Billions of pounds earmarked to help grow the economy remain unspent while thousands of jobs promised by the Government have failed to materialise, according to a new report.
Of the £3.9 billion put into coalition initiatives to promote regional economic growth, just £400m has reached projects with £1bn “parked” with councils, local enterprise partnerships (LEPs) and banks.
The Government has insisted the figures are out of date while the region’s LEPs defended their record and said the report underlined the need for Ministers to devolve power over funds to a local level rather than micromanage them from Whitehall.
The Public Accounts Committee (PAC) of MPs said the flagship Regional Growth Fund, championed by Deputy Prime Minister Nick Clegg, would need to spend more in the next year than it had in the last three to meet its targets.
PAC chairwoman Margaret Hodge said: “Despite the large sums available for promoting growth locally, little money has actually reached businesses.”
The number of jobs delivered by enterprise zones - areas created by the Government where companies are given incentives to grow - was described by Mrs Hodge as “particularly underwhelming”.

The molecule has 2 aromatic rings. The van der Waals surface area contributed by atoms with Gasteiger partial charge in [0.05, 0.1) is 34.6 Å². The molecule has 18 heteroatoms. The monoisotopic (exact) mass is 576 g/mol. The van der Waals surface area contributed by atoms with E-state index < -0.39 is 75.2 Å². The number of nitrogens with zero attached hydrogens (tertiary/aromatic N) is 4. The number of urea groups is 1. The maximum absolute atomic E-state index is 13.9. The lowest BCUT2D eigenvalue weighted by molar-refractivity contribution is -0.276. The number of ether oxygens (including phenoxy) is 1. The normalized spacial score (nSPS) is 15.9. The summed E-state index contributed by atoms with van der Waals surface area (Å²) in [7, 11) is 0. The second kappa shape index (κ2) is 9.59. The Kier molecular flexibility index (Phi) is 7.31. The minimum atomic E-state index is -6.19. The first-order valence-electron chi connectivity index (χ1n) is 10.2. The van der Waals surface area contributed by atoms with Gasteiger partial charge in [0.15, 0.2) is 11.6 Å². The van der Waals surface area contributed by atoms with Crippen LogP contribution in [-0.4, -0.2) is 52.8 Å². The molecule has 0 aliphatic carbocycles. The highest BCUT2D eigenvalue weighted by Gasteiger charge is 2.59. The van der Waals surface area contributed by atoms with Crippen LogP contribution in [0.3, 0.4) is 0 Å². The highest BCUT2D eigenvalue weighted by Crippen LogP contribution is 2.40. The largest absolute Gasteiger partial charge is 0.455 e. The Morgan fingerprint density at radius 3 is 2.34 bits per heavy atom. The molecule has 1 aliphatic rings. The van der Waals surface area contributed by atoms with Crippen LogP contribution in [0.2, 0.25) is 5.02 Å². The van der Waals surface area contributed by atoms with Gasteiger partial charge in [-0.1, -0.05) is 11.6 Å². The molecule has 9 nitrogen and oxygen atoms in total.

Enterprise zones were supposed to create 54,000 jobs by next year but the true figure is likely to be fewer than 18,000.
The committee also criticised the Government’s failure to co-ordinate the work of its different growth initiaves and warned there was a danger that some jobs created could be double-counted.
Humber LEP chairman Lord Haskins said: “This reflects this government’s and the last government’s attitude towards localism.
“Some money goes to local authorities, some goes to LEPs, some is managed in the centre, it’s a dog’s dinner.”
The Humber LEP, along with its Leeds and Sheffield City Region counterparts, all said the majority of their Regional Growth Fund cash had been allocated to businesses with more than half already paid out.
Sheffield City Region LEP chairman James Newman said the Government needed to “get serious about changing its culture” and trust local bodies to take decisions while his Leeds City Region counterpart Roger Marsh called on Ministers to “go further” on devolution.
Leeds Chamber of Commerce president Nigel Foster said: “If we want the whole of the UK to make a positive contribution to growing the economy and in turn creating jobs and prosperity we must see a more proactive approach from Government.”
Kris Hopkins, Local Growth Minister and Keighley MP, said proper checks had to be carried out before public money was given to businesses.
“These are old figures. Money is getting to local projects and making a real difference on the ground,” he said.
“The coalition Government’s long-term economic plan has got Britain building again and kick started local infrastructure, created jobs, and stimulated growth.”